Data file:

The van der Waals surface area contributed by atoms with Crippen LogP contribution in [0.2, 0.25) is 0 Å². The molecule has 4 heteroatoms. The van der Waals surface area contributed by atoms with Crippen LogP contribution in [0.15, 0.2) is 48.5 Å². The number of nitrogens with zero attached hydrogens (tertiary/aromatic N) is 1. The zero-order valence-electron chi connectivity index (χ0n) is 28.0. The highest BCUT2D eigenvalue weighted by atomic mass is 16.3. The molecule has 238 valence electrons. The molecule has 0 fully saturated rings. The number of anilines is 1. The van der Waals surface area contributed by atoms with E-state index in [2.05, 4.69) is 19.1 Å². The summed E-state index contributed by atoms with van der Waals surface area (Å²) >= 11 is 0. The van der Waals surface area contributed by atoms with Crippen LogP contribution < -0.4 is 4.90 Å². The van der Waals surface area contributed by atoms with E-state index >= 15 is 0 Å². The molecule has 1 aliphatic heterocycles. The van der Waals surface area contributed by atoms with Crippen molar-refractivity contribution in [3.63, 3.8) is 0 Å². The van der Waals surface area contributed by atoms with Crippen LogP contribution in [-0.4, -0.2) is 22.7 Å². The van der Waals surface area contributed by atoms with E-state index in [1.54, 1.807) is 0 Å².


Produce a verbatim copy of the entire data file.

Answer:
The van der Waals surface area contributed by atoms with Crippen LogP contribution in [0.2, 0.25) is 0 Å². The molecule has 4 heteroatoms. The van der Waals surface area contributed by atoms with Crippen LogP contribution in [0.15, 0.2) is 48.5 Å². The number of nitrogens with zero attached hydrogens (tertiary/aromatic N) is 1. The zero-order valence-electron chi connectivity index (χ0n) is 28.0. The highest BCUT2D eigenvalue weighted by atomic mass is 16.3. The molecule has 238 valence electrons. The molecule has 0 fully saturated rings. The number of anilines is 1. The van der Waals surface area contributed by atoms with E-state index in [2.05, 4.69) is 19.1 Å². The summed E-state index contributed by atoms with van der Waals surface area (Å²) >= 11 is 0. The van der Waals surface area contributed by atoms with Crippen LogP contribution < -0.4 is 4.90 Å². The van der Waals surface area contributed by atoms with E-state index >= 15 is 0 Å². The molecule has 1 aliphatic heterocycles. The van der Waals surface area contributed by atoms with Crippen molar-refractivity contribution in [3.63, 3.8) is 0 Å². The van der Waals surface area contributed by atoms with Crippen LogP contribution in [-0.4, -0.2) is 22.7 Å². The van der Waals surface area contributed by atoms with E-state index in [1.54, 1.807) is 0 Å².